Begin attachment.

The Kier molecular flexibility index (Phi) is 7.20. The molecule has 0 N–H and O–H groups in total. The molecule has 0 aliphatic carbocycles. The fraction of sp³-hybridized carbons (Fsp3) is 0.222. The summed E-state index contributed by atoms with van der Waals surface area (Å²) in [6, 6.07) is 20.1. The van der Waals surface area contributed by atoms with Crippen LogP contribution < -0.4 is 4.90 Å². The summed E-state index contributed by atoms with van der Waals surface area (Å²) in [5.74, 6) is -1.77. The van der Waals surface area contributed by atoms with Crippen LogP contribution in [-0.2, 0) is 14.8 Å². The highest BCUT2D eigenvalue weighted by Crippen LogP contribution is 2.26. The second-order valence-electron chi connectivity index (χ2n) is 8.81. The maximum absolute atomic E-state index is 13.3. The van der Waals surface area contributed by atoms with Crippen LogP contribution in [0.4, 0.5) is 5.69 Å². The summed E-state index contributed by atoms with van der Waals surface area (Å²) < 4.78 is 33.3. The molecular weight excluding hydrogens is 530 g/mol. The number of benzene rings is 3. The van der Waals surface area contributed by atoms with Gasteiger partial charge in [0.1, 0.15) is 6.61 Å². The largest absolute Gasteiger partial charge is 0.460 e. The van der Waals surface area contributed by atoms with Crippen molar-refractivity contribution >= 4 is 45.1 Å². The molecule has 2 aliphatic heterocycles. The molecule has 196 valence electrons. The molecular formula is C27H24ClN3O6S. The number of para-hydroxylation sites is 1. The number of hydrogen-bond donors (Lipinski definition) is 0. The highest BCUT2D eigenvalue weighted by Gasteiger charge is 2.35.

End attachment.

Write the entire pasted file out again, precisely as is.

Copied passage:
The Kier molecular flexibility index (Phi) is 7.20. The molecule has 0 N–H and O–H groups in total. The molecule has 0 aliphatic carbocycles. The fraction of sp³-hybridized carbons (Fsp3) is 0.222. The summed E-state index contributed by atoms with van der Waals surface area (Å²) in [6, 6.07) is 20.1. The van der Waals surface area contributed by atoms with Crippen LogP contribution < -0.4 is 4.90 Å². The summed E-state index contributed by atoms with van der Waals surface area (Å²) in [5.74, 6) is -1.77. The van der Waals surface area contributed by atoms with Crippen LogP contribution in [-0.2, 0) is 14.8 Å². The highest BCUT2D eigenvalue weighted by Crippen LogP contribution is 2.26. The second-order valence-electron chi connectivity index (χ2n) is 8.81. The maximum absolute atomic E-state index is 13.3. The van der Waals surface area contributed by atoms with Crippen LogP contribution in [0.4, 0.5) is 5.69 Å². The summed E-state index contributed by atoms with van der Waals surface area (Å²) < 4.78 is 33.3. The molecular weight excluding hydrogens is 530 g/mol. The number of benzene rings is 3. The van der Waals surface area contributed by atoms with Gasteiger partial charge in [0.1, 0.15) is 6.61 Å². The largest absolute Gasteiger partial charge is 0.460 e. The van der Waals surface area contributed by atoms with Crippen molar-refractivity contribution >= 4 is 45.1 Å². The molecule has 2 aliphatic heterocycles. The molecule has 196 valence electrons. The molecular formula is C27H24ClN3O6S. The number of para-hydroxylation sites is 1. The number of hydrogen-bond donors (Lipinski definition) is 0. The highest BCUT2D eigenvalue weighted by Gasteiger charge is 2.35.